7 Simple Ways to Prioritize Health When Life Changes

Healthy snacks - carrots, celery, fruit

Just as we’re all adjusting to the new norm of working, studying, and relaxing in different ways ― and eating out less often ― in comes more change.

Whether it’s back to school or work, in person or online,  our wellness goals are often first to suffer when life throws its inevitable curveballs and upsets our daily routines. This may leave you with little time to execute your well-intentioned health goals. Instead of letting change derail you, remember these simple strategies to set yourself up for success:

  1. Embrace change: The first step to weathering change is to recognize it’s happening and give yourself permission to compromise. Adjust your wellness goals rather than declare defeated and give up altogether.
  2. Make a (flexible) plan: Take a few minutes at the beginning of every week to schedule your exercise (put it on your calendar, just like any other appointment) and plan your meals and snacks. This takes a lot of the guesswork out of your day, and removes the dreaded “what’s for dinner?” question. Your meal plan should have enough flexibility, however, to let you shift to one meal (or another) through the week.
  3. Make the most of your grocery time: Don’t set off for the grocery store until you’ve outlined your meals. A well-stocked kitchen (or mini-fridge “kitchen area” in your dorm room) makes healthy choices an easy decision. Scope out online shopping options that allow you to minimize in-store time!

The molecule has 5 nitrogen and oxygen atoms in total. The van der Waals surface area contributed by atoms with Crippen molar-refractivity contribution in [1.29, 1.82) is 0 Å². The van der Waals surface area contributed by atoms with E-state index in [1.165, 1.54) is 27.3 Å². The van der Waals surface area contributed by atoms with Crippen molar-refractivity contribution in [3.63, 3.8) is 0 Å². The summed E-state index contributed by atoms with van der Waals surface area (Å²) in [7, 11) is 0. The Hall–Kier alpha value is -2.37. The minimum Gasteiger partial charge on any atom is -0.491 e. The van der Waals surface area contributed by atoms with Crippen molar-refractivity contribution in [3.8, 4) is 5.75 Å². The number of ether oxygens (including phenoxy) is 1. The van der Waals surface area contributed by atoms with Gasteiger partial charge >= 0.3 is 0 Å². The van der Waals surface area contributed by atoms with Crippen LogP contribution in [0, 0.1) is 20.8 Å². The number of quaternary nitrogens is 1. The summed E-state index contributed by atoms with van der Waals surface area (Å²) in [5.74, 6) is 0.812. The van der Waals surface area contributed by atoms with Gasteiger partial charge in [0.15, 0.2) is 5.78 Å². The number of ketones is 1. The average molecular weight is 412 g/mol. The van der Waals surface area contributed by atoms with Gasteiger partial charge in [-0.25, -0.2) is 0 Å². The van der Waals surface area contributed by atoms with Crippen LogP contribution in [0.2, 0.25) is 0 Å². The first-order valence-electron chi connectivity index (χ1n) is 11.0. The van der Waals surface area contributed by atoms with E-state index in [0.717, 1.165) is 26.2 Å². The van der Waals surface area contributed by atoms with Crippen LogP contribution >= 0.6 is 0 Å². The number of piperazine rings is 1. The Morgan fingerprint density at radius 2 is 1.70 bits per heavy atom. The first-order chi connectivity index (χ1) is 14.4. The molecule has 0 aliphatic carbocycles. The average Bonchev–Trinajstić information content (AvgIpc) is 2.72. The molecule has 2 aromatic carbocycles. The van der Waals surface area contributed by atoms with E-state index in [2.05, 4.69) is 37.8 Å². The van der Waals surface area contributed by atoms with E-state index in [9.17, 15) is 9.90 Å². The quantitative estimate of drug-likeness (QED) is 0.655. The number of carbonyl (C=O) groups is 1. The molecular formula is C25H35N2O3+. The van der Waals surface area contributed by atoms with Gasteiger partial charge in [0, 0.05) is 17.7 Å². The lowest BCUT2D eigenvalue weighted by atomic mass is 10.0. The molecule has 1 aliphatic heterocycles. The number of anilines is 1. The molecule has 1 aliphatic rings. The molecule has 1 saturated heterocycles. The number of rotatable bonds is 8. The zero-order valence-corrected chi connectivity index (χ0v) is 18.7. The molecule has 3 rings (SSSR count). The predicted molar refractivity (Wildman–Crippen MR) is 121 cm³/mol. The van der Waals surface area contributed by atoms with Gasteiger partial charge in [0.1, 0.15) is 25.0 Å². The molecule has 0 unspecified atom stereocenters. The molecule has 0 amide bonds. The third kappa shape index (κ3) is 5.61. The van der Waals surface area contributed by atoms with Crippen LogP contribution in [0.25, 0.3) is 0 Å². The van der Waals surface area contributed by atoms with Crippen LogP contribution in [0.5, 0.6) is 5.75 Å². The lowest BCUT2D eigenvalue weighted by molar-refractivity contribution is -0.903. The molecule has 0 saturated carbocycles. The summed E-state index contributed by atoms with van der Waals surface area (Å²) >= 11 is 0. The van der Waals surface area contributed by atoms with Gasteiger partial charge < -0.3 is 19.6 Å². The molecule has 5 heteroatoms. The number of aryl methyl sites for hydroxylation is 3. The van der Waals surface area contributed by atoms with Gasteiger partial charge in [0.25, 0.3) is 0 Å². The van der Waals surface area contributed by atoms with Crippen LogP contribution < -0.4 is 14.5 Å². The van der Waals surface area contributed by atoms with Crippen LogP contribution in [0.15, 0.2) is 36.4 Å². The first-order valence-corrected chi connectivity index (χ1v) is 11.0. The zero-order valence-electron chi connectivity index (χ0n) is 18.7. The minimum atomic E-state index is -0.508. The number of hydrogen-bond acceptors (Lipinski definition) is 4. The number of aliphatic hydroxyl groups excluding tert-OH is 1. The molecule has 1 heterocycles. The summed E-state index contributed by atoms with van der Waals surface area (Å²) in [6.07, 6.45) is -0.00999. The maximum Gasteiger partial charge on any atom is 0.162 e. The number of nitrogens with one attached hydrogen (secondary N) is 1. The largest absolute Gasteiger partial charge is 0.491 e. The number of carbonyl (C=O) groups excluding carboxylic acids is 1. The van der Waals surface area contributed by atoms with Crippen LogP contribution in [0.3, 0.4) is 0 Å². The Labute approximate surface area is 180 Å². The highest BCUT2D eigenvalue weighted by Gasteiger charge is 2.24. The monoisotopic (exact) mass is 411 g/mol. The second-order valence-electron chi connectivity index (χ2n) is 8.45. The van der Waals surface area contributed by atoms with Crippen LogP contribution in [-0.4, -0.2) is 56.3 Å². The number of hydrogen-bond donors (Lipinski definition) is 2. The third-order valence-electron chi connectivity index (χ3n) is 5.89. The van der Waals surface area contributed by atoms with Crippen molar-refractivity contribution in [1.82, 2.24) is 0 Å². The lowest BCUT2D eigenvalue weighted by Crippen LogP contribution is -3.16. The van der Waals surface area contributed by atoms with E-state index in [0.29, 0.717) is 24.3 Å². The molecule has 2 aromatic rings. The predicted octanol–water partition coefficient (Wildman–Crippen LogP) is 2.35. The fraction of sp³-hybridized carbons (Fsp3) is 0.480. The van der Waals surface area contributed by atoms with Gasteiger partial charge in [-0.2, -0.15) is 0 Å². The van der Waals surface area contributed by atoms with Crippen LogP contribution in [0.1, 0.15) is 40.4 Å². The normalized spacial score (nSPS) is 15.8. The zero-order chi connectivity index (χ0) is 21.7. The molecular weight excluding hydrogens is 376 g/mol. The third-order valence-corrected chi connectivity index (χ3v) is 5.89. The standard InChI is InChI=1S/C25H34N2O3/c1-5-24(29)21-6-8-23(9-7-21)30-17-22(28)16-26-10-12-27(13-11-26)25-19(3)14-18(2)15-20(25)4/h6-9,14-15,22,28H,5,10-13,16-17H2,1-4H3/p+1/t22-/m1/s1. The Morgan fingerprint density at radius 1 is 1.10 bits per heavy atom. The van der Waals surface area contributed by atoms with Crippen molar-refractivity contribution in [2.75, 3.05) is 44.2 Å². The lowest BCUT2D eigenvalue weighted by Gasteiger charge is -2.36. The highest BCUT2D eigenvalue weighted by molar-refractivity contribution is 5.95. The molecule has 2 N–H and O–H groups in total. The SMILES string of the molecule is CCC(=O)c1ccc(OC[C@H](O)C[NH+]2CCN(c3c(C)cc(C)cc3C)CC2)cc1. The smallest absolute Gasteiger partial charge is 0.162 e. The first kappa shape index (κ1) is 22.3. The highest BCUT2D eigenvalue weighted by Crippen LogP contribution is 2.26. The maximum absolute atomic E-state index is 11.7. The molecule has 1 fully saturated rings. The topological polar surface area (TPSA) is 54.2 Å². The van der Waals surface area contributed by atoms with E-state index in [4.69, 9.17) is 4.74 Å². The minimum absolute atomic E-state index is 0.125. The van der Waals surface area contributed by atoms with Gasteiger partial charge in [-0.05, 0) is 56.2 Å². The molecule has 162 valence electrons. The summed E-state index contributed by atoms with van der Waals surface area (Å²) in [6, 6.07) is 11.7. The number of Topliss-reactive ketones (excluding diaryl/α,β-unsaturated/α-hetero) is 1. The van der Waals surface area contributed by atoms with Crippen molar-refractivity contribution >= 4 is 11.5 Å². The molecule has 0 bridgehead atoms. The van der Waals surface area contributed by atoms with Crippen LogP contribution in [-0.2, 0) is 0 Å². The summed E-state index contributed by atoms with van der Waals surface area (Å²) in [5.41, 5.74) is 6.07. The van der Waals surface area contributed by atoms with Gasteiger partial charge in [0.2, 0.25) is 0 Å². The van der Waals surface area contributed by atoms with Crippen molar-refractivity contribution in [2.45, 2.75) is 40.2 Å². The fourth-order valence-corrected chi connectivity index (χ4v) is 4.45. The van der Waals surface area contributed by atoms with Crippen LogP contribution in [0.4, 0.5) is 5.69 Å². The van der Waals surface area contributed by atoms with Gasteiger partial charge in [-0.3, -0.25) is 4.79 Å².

4. Cook once, eat twice (or more!): Prepare some meal components on the weekends when you have a little free time. This could mean marinating your proteins, making salad dressings, and chopping vegetables or it might involve precooking proteins, vegetables, and whole grains that you can then combine in multiple dishes through the week. Either way, you’ll have a head start when time is tighter during the week.
  5. Keep healthy snacks on hand. Most people feel hungry every three to four hours. Instead of heading to the vending machine or, even worse, not eating (which leaves you “hangry” and more likely to overeat at your next meal), keep the right snacks on hand. Trail mix and hand fruit like apples and bananas are great portable snacks, but if you’re looking for new ideas, check out our 50 Snacks for Success.
  6. Prioritize sleep. Research has shown that people who sleep fewer than seven to eight hours per night are more likely to be overweight or obese. Lack of sleep can affect your hunger and fullness hormones, tricking you into feeling like you need to eat more. (And often that ends up being refined carbohydrates — after all, you need energy from somewhere!) Not to mention, if you’ve gotten less sleep, you’re also less likely to exercise.
  7. Stay social (from a distance): Don’t neglect your mental health. For many people overall wellness involves staying connected to family, friends, and their community. Look for ways to visit (or exercise together) outside safely, join together for virtual dinners, and engage in the ever-growing number of online opportunities to socialize.

Sometimes life doesn’t go as expected, so learn what upsets you, so you can set a plan in place. And know that you can always get right back on track with your next meal or next workout — don’t wait for a new week or new year!

Need even more inspiration? We’ve got it!